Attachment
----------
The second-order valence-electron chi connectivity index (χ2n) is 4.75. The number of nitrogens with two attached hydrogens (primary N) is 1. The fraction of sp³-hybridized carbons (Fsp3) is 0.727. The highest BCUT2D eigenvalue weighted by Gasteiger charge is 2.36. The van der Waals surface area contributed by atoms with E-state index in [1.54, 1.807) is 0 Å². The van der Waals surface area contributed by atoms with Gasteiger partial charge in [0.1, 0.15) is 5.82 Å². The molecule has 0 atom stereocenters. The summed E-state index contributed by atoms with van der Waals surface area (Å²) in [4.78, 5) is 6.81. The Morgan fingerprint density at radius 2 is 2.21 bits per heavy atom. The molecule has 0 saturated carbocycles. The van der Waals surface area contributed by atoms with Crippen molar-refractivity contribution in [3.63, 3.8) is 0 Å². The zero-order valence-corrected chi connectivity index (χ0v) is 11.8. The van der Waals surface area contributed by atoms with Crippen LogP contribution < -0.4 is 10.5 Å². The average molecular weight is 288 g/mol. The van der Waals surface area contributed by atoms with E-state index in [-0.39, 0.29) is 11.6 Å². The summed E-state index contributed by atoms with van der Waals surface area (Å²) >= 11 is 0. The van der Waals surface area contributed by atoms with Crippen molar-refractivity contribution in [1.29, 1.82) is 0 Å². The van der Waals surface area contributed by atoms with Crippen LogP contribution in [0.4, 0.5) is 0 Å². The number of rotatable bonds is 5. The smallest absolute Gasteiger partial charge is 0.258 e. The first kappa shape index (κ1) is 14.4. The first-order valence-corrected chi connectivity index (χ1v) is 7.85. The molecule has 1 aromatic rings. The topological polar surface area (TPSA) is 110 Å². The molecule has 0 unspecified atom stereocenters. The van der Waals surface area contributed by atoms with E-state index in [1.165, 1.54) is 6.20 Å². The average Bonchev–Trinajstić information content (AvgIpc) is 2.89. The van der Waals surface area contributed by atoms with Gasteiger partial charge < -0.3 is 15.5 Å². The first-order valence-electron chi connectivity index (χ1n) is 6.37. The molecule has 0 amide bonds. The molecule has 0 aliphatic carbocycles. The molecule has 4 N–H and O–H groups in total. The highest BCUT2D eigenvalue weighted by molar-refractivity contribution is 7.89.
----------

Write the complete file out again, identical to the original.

The second-order valence-electron chi connectivity index (χ2n) is 4.75. The number of nitrogens with two attached hydrogens (primary N) is 1. The fraction of sp³-hybridized carbons (Fsp3) is 0.727. The highest BCUT2D eigenvalue weighted by Gasteiger charge is 2.36. The van der Waals surface area contributed by atoms with E-state index in [1.54, 1.807) is 0 Å². The van der Waals surface area contributed by atoms with Gasteiger partial charge in [0.1, 0.15) is 5.82 Å². The molecule has 0 atom stereocenters. The summed E-state index contributed by atoms with van der Waals surface area (Å²) in [4.78, 5) is 6.81. The Morgan fingerprint density at radius 2 is 2.21 bits per heavy atom. The molecule has 0 saturated carbocycles. The van der Waals surface area contributed by atoms with Crippen molar-refractivity contribution in [3.63, 3.8) is 0 Å². The zero-order valence-corrected chi connectivity index (χ0v) is 11.8. The van der Waals surface area contributed by atoms with Crippen LogP contribution < -0.4 is 10.5 Å². The average molecular weight is 288 g/mol. The van der Waals surface area contributed by atoms with E-state index in [-0.39, 0.29) is 11.6 Å². The summed E-state index contributed by atoms with van der Waals surface area (Å²) >= 11 is 0. The van der Waals surface area contributed by atoms with Crippen molar-refractivity contribution in [1.29, 1.82) is 0 Å². The van der Waals surface area contributed by atoms with Crippen LogP contribution in [0.4, 0.5) is 0 Å². The number of rotatable bonds is 5. The smallest absolute Gasteiger partial charge is 0.258 e. The first kappa shape index (κ1) is 14.4. The first-order valence-corrected chi connectivity index (χ1v) is 7.85. The molecule has 1 aromatic rings. The topological polar surface area (TPSA) is 110 Å². The molecule has 0 unspecified atom stereocenters. The van der Waals surface area contributed by atoms with E-state index in [1.165, 1.54) is 6.20 Å². The average Bonchev–Trinajstić information content (AvgIpc) is 2.89. The van der Waals surface area contributed by atoms with Gasteiger partial charge < -0.3 is 15.5 Å². The first-order valence-electron chi connectivity index (χ1n) is 6.37. The molecule has 0 amide bonds. The molecule has 0 aliphatic carbocycles. The molecule has 4 N–H and O–H groups in total. The highest BCUT2D eigenvalue weighted by molar-refractivity contribution is 7.89.